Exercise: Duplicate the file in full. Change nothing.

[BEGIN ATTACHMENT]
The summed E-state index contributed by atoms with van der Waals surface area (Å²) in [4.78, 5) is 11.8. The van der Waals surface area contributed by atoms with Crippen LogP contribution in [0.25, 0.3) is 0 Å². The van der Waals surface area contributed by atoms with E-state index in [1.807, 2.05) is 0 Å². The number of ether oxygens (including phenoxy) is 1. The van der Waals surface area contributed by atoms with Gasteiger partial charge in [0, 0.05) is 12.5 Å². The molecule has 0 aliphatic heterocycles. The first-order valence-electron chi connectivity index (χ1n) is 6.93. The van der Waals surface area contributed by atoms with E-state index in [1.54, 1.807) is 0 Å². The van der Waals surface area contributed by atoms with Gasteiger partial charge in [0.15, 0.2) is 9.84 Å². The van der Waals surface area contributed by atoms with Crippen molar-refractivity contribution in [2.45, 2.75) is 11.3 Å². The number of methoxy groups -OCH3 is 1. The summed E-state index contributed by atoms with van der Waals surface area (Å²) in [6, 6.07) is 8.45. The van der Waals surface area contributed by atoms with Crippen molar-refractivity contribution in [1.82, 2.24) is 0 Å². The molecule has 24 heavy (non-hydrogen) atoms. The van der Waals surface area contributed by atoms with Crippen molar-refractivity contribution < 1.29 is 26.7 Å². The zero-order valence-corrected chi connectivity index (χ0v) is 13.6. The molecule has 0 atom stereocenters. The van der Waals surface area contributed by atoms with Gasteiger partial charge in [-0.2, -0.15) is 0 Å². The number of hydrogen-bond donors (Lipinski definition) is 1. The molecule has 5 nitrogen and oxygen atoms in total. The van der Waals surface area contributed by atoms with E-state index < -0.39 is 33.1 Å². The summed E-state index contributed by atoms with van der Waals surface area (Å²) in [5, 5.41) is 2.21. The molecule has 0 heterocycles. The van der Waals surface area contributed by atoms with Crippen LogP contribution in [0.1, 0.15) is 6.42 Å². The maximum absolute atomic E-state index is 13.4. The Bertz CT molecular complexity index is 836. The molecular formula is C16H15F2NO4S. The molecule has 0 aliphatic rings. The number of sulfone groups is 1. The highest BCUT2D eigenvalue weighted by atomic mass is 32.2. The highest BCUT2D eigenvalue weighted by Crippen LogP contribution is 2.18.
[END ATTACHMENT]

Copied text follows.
The summed E-state index contributed by atoms with van der Waals surface area (Å²) in [4.78, 5) is 11.8. The van der Waals surface area contributed by atoms with Crippen LogP contribution in [0.25, 0.3) is 0 Å². The van der Waals surface area contributed by atoms with E-state index in [1.807, 2.05) is 0 Å². The number of ether oxygens (including phenoxy) is 1. The van der Waals surface area contributed by atoms with Gasteiger partial charge in [0, 0.05) is 12.5 Å². The molecule has 0 aliphatic heterocycles. The first-order valence-electron chi connectivity index (χ1n) is 6.93. The van der Waals surface area contributed by atoms with E-state index in [1.54, 1.807) is 0 Å². The van der Waals surface area contributed by atoms with Gasteiger partial charge in [0.15, 0.2) is 9.84 Å². The van der Waals surface area contributed by atoms with Crippen molar-refractivity contribution in [2.45, 2.75) is 11.3 Å². The number of methoxy groups -OCH3 is 1. The summed E-state index contributed by atoms with van der Waals surface area (Å²) in [6, 6.07) is 8.45. The van der Waals surface area contributed by atoms with Crippen molar-refractivity contribution in [1.82, 2.24) is 0 Å². The molecule has 24 heavy (non-hydrogen) atoms. The van der Waals surface area contributed by atoms with Crippen molar-refractivity contribution < 1.29 is 26.7 Å². The zero-order valence-corrected chi connectivity index (χ0v) is 13.6. The molecule has 0 atom stereocenters. The van der Waals surface area contributed by atoms with Gasteiger partial charge in [-0.2, -0.15) is 0 Å². The number of hydrogen-bond donors (Lipinski definition) is 1. The molecule has 5 nitrogen and oxygen atoms in total. The van der Waals surface area contributed by atoms with E-state index < -0.39 is 33.1 Å². The summed E-state index contributed by atoms with van der Waals surface area (Å²) in [5, 5.41) is 2.21. The molecule has 0 heterocycles. The van der Waals surface area contributed by atoms with Crippen LogP contribution in [0.1, 0.15) is 6.42 Å². The maximum absolute atomic E-state index is 13.4. The Bertz CT molecular complexity index is 836. The molecular formula is C16H15F2NO4S. The molecule has 0 aliphatic rings. The number of sulfone groups is 1. The highest BCUT2D eigenvalue weighted by atomic mass is 32.2. The highest BCUT2D eigenvalue weighted by Crippen LogP contribution is 2.18.